If regular fuel is good, then premium fuel must be better – right? Not necessarily for most vehicles. Going to that more expensive stuff may provide no benefit at all. You won’t get more power, better mileage or a cleaner exhaust if the engine was developed to run on a lesser grade.
As is always the case- follow the manufacturer’s recommendations. It developed the engine, tested it for millions of miles under a range of ambient conditions and loads. It has ensured it will remain problem free if operated under guidelines spelled out in the owner’s manual. It is also the one who will pay for damage or issues if something goes wrong.
The American Automobile Association (AAA) says using higher than recommended octane fuel “provides no increase in fuel economy, horsepower or a reduction in emissions.” In a recent report, the AAA said more than 16 million American drivers used premium fuel at least once a month, even though their vehicles required only regular grade gasoline.
Putting a number on it, the AAA says the waste amounted to $2.1 billion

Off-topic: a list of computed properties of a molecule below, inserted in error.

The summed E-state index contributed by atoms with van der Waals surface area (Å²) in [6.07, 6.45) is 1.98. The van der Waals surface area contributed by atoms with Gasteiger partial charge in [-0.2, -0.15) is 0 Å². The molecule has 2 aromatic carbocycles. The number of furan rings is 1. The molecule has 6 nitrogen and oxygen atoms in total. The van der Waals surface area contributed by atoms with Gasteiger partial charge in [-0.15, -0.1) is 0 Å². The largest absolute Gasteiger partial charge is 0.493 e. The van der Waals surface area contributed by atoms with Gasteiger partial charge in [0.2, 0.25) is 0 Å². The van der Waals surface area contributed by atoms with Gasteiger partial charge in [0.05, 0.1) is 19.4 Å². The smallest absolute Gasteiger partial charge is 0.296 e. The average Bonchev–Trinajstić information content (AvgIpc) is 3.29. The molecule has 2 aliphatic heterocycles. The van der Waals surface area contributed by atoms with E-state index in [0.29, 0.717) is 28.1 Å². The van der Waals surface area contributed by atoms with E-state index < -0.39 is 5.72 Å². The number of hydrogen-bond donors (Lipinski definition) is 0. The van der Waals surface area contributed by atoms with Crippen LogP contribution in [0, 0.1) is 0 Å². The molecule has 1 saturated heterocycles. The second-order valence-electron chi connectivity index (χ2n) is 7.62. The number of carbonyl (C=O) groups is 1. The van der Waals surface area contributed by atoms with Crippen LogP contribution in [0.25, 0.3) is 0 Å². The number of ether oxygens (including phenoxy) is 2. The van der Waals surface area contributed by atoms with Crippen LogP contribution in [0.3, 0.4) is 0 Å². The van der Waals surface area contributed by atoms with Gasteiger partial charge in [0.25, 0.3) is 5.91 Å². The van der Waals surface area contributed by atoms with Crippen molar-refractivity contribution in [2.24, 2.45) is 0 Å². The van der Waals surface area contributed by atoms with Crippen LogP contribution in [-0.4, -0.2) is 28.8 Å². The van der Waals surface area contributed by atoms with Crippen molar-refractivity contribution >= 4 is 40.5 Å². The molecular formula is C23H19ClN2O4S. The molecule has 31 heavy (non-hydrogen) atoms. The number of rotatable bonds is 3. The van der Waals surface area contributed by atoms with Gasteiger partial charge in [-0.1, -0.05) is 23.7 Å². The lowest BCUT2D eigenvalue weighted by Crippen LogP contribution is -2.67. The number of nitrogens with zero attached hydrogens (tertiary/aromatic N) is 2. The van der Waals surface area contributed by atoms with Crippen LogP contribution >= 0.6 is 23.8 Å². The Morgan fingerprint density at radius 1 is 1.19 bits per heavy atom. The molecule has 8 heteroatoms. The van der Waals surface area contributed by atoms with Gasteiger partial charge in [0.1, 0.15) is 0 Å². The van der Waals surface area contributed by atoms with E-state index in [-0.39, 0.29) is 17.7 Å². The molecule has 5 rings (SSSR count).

Giving your ride a dose of the “good stuff” may have some benefits in terms of the additives in higher-grade fuels. Shell, for example, puts more detergents in its premium gas. But higher-grade fuel does not mean better performance or mileage.
The reverse is true if the manufacturer recommends premium fuel. That engine will produce reduced power and mileage if lower grade fuel is used. It has been calibrated for maximum performance on premium and will accommodate lesser grades, but does so by electronically dialling back some properties to prevent damage to the engine.
Most pumps display the octane rating of the various Grades of gasoline. It typically comes in three grades: Regular, 87 octane; midgrade, 89 and premium 91 to 93. The higher the octane number, the more resistant the fuel is to detonation or damage.. That is why running an engine recommended for premium fuel may be a problem and why modern electronics have allowed engineers to “de-tune” the engine automatically if lower grade fuel is used.
But it also explains why using a higher grade than recommended is unnecessary.
Your manual may say that premium fuel is “recommended”. That does not mean it is required, rather that the engine may perform slightly better on higher-grade fuel, but will get along just fine with regular. Consumer Reports conducted tests on vehicles where premium fuel was “recommended” It found no improvement in performance or mileage when compared with regular fuel.
If you have extra money burning a hole in the bottom of your pocket or purse, there are more rewarding ways of spending it, than adding to oil company profits.